Barbara Hepworth stands as a giant of the art world and a gentle force in fashion. Right now, the global art crowd is converging on London’s Regent’s Park for Frieze, which offers a cornucopia of culture, including Frieze London, Frieze Sculpture, Frieze Film and Frieze Masters. There’s no question that a star attraction within the latter - which showcases museum-grade works dating from before the turn of the 21st century - is River Form, Hepworth’s monumental work that’s on display at the stand held by Dickinson, the highly reputable art dealer.
 
Dickinson may be renowned for the quiet selling of masterpieces, yet the dealer’s re-creation of Hepworth’s studio and garden in St Ives, Cornwall, (right on the very tip of southwest England) is proving to be the talk of Frieze Masters. Hepworth, who died in 1975, is rare among women artists in that she was renowned in her own lifetime. The scale of her creations, cast in bronze, carved of marble and hewn of wood, decreed that she often worked outside. A further attraction is work that is modernist, bold yet timelessly “feminine” - a word she herself struggled with, writing; “I have never understood why the word “feminine” is considered to be a compliment to one’s sex if one is a woman, but has a derogatory meaning when applied to anything else.” Yet the warmth of the maternal is somehow evident in tactile appeal and texture. Hepworth was the mother of a son with her first husband, and of triplets with her second.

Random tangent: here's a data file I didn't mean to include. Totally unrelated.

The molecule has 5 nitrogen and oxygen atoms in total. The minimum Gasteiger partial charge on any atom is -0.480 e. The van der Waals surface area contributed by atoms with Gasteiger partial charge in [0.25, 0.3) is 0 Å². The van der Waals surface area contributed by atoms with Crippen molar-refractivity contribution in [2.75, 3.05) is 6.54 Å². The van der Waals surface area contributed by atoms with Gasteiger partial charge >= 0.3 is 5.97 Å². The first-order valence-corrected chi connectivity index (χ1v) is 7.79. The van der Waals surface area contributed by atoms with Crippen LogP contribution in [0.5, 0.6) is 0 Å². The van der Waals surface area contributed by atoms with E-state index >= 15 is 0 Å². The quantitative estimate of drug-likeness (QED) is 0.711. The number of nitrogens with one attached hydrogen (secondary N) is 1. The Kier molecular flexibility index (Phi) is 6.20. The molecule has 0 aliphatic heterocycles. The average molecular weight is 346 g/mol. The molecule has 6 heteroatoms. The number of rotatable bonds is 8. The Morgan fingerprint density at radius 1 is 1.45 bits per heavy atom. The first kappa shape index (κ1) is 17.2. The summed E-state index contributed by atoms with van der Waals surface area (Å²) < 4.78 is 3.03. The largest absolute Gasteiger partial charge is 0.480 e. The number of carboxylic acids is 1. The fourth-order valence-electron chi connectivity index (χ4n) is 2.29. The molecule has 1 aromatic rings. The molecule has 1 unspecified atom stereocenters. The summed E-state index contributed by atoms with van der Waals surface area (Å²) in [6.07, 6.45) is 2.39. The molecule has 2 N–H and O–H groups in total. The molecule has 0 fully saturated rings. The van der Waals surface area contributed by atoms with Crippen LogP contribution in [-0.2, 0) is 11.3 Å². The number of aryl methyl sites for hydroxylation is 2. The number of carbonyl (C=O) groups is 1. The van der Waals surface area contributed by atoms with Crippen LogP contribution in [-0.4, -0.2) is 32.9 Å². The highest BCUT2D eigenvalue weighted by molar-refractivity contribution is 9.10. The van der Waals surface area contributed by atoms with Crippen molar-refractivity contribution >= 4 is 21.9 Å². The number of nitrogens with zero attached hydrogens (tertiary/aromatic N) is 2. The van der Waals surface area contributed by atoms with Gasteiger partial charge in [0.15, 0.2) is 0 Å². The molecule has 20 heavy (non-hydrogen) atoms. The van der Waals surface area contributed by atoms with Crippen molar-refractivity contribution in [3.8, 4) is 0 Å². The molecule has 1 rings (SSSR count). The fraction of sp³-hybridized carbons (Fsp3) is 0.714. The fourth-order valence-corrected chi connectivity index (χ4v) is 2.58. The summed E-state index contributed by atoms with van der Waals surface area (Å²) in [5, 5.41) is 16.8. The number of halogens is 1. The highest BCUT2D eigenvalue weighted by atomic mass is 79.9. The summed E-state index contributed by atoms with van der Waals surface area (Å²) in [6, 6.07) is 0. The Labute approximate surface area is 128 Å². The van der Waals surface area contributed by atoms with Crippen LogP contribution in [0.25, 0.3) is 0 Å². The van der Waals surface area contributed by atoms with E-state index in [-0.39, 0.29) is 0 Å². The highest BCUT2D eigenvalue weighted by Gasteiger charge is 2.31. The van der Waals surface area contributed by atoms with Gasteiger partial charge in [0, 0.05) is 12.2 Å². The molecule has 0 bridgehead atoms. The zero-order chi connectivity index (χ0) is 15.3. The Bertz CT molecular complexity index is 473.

Still, you don’t need to go to Frieze, or indeed to Cornwall, to admire her most loved work. A site-specific public commission is located less than a mile from the Frieze tents, high up on an exterior wall of John Lewis, Oxford Street. At the dawn of WWII, Hepworth and her family moved to Cornwall to escape the Blitz. Among the thousands of buildings flattened during it was the original John Lewis department store.  Post-war, Hepworth was commissioned to create Winged Figure at 5.8 metres (19 ft.) tall, to adorn the current store, which dates from 1961.

Her style of dress was workaday: short duffle coats she could carve in, or coats-cum-shawls to stay warm in the Cornish weather. Posthumously, this utilitarian chic has inspired both the British designer Margaret Howell and the American duo behind Permanent Collection, which includes the ‘Barbara’, an oversized, unlined knit coat with large pockets, designed in honour of this influential artist.
 
Many of Hepworth’s female sculptor peers - Louise Bourgeois among them - turned their hands to jewellery. Jewellery-by-artists is now such a buzzed-about category for art collectors, that many will beat a path from Frieze to the little store of leading dealer and expert Didier Haspeslagh this weekend. So are there any Hepworth wearables to be snapped up? Alas no. Despite plans to create pieces for The Goldsmiths Hall, Hepworth never managed to produce a single known piece of jewellery, Haspeslagh reveals, with considerable regret.

Should you be in the market for something rather larger, Three Forms, cast in bronze, is another among the weighty treasures for sale on the Dickinson stand. The price? It’s a masterpiece - strictly available “on application”.
 
Frieze Masters runs until 7th October 2018 in Regent’s Park. To discover more about the artists on display and how to secure your VIP pass to the finest art fairs in the world, contact Tali.Zeloof@quintessentially.com
 
Barbara Hepworth’s studio and garden is part of Tate St Ives.
 
Barbara Hepworth and her second husband, artist Ben Nicholson, are among those celebrated in the Modern Couples exhibition, opening at Barbican Art Gallery, London, on 10th October 2018 until 27th January 2019.